Don't These Designer Jeans Make My Ass Look Great?

Are women ready for Minnesota guys who spend $5,000 a year on boutique clothing--and aren't ashamed to talk about it?

"I talk to my buddies in a way that wouldn't have been accepted a while ago," he explains. "You know, you hear girls say, 'That's a pretty dress. Where did you get it?' Well, now I can ask my buddy where he got that shirt without being embarrassed."

Talking to Devin and others, one senses a new tolerance for male vanity. At least from men. But I still had doubts. What about women? Do they really want a guy that cares as much about primping as they do? Would a woman in a bar rather find you staring tactlessly at her chest--or catch you checking your own reflection in the mirror behind the bar?

To find out, I sit down with the hippest couple in the room...or rather, the only couple that doesn't sneer openly at my cheap Panasonic voice recorder (sneer now, everybody, but trust me, the "media look" is going to be hot--think Jayson Blair: frumpy, devious). Jeff is a 32-year-old writer, with light blonde highlights and a vintage gym-class hoodie; Kella is a 34-year-old film editor, with a jean jacket over what looks to be a satin slip. Kella explains that despite her stubbly-chinned arm candy, she finds a man obsessed with fashion to be "creepy." She's disgusted by somebody who "pays too much attention to labels" and seems to be "trying too hard."

Crystal Baall

Jeff immediately counters, "Oh, that's not true. Men just don't admit [their interest]. They're self-conscious about knowing too much about fashion. But if we dressed like shit, you wouldn't look twice. Look, I know which labels look good on me. I'll spend $150 on designer jeans because I have a weird body shape. It's hard for me to find the money go-to look that I can fit into."

Kella isn't buying it. "If a guy says, 'I'm really into Kenneth Cole,' then he's gay, period. It's attractive when men don't care about fashion."

Hmm. The ladies want their men to care just enough to look like we don't shop at the Gap, but they don't want them to try too hard because that looks "gay." So what does queer America--long lauded as the best dressers among the tribe of men--make of the newly fashionable (allegedly) straight man? Have the likes of the Strokes and Pharrell Williams displaced the queer fashion icon?

With those questions in mind, I hit Jet Set on a Saturday night. I first run into D.W., a tall, thin 29-year-old designer in a red-and-pink-striped Western shirt with a pair of tan stretch-fabric pants. "This shirt looks great with jeans," he says, "plus it's a little cowboy look. And you can wear it with beige, you can wear it with brown, you can wear it with anything." D.W. thinks that gay men are still driving men's fashion because, unlike straight men, they aren't afraid of sticking out, even in Minneapolis. "I think [gay men] take more risks," he says. "I mean, you don't even see capri pants on guys here except for gay guys. But everywhere else people wear capri pants. And when I wear mine, everybody looks at me like, 'Why are you wearing capri pants?' Even girls ask, 'Why are you wearing capri pants?'"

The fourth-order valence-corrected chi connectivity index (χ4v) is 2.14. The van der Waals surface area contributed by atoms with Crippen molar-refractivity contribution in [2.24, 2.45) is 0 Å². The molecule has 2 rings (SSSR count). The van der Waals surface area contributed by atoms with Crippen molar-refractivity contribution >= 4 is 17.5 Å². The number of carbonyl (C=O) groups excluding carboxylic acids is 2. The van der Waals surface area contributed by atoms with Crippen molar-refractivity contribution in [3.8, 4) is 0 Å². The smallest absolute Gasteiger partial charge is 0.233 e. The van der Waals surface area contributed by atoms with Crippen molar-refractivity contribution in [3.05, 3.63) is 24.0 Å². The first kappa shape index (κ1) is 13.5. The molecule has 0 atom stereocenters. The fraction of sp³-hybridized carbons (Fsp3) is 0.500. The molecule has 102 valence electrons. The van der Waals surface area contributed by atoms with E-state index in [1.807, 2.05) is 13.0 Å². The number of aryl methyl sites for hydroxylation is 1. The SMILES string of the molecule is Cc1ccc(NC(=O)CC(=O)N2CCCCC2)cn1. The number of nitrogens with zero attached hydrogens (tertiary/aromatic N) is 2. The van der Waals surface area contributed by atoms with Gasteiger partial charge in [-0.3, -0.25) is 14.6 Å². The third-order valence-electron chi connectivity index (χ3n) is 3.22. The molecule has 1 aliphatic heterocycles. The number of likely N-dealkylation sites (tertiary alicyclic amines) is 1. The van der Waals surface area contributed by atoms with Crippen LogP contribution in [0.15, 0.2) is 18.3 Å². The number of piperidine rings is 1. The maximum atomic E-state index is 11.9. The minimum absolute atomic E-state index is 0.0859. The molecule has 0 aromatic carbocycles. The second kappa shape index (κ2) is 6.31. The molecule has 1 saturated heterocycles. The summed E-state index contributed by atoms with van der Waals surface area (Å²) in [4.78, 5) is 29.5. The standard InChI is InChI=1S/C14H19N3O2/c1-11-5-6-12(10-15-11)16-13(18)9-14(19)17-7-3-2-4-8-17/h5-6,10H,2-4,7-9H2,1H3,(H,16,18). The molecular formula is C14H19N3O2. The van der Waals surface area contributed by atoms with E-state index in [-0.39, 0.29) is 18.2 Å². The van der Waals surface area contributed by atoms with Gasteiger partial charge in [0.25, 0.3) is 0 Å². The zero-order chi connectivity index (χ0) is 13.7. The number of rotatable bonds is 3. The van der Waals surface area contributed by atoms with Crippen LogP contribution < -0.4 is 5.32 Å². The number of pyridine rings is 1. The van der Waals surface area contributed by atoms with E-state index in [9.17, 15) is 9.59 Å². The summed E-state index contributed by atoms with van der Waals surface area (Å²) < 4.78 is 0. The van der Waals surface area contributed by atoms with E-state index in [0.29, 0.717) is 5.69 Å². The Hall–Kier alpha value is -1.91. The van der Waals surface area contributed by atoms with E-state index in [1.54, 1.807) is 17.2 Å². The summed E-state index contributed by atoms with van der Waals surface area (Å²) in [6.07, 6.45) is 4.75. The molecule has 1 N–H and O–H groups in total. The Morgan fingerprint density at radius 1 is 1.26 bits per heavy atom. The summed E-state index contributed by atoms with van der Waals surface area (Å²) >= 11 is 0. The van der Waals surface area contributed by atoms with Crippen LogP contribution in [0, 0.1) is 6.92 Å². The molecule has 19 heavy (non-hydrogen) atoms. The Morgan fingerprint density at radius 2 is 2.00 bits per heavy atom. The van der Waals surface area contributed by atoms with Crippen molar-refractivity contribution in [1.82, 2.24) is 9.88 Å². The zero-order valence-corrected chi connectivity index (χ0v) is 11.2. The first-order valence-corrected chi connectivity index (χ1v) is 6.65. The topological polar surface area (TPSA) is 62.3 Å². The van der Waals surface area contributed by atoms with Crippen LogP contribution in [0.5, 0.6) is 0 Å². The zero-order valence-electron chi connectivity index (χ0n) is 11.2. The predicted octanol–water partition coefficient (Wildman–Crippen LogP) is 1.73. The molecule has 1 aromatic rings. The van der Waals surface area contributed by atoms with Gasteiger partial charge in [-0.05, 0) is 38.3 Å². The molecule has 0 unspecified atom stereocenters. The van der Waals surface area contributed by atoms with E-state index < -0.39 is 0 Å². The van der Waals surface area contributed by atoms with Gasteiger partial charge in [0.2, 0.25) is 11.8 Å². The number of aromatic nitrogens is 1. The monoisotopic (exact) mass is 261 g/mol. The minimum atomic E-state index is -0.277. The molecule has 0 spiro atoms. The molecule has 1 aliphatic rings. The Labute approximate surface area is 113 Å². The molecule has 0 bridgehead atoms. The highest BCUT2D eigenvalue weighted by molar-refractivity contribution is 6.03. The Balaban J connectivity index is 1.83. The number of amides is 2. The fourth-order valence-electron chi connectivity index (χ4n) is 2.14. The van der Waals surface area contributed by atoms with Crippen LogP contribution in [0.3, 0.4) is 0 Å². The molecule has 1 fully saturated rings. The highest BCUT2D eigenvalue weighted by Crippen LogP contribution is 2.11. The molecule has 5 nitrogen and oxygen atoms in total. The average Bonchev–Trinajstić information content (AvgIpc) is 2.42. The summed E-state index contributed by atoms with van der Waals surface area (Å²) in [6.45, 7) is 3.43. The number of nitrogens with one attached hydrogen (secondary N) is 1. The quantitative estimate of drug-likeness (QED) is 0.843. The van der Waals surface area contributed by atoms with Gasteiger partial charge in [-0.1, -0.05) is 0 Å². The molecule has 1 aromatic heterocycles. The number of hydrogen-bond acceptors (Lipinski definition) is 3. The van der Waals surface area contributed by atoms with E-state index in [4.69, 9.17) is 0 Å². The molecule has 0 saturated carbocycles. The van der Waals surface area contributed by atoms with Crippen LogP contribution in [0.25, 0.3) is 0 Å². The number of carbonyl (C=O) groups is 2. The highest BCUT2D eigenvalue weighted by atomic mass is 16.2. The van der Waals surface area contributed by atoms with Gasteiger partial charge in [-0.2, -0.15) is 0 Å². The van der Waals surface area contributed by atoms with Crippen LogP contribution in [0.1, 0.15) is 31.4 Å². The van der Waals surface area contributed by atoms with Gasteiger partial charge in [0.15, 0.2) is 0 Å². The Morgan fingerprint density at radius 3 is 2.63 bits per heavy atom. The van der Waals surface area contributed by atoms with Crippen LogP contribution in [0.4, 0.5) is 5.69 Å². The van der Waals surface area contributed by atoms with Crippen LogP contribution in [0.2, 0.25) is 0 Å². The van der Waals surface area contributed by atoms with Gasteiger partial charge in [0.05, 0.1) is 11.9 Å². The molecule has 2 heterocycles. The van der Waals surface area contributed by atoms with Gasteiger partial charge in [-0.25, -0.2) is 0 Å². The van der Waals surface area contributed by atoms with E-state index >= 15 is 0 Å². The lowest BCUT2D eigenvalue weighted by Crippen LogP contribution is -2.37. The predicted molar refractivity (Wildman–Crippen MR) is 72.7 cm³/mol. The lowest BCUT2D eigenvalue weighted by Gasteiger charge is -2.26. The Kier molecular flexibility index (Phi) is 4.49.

James, a 30-year-old financial consultant with shoulder-length brown hair, gray slacks, and a windowpane print button-down, insists his gaydar is no less precise for the proliferation of fancy-looking straight decoys. "[Gay men] look like we're trying harder," James notes. "But it doesn't necessarily mean we're successful." He continues on an All About Eve note by claiming that "gay men have problems dressing age-appropriate."

"Old gay guys want to dress like they're 20," he continues. "At a certain point, you stop wearing Kenneth Cole and you start wearing Liz Claiborne."

In fact, straight or gay, most of the best-dressed men in town accessorize with a latent cattiness. Okay, I know it's not macho to whine about the burdens of being a modern man, but evidently I dispensed with that macho thing when I decided to squeeze myself into these Paper, Denim & Cloth brand jeans. Maybe you agree with social critics like Susan Faludi, who argue that we've been emasculated by a bitch of an economy that places less and less value on, you know, a set of cojones, forcing us to repackage the goods. Or perhaps you believe anxiety is being produced by the pressure to look good, from the media, your girlfriend, and the guy with the posh shoes across the bar. Either way, it seems men are taking it out on each other. And we do it primarily by disparaging the very fashion plate on which we all live.

At Bar Lurcat, I talk to Alex, a 36-year-old hairdresser, wearing a white shirt with a Nehru collar. "Men dress too sloppy in Minneapolis," he snips. Alex spends about $5,000 a year on clothing, and he considers himself to have the advantage of perspective. "I travel around the world," he says. "I see the way people dress and their fashions in different cities." He isn't completely without hope, however, for our metropolis' fashion future. Things would improve immediately, he says, if only "shorts were outlawed at bars and restaurants in the state of Minnesota."

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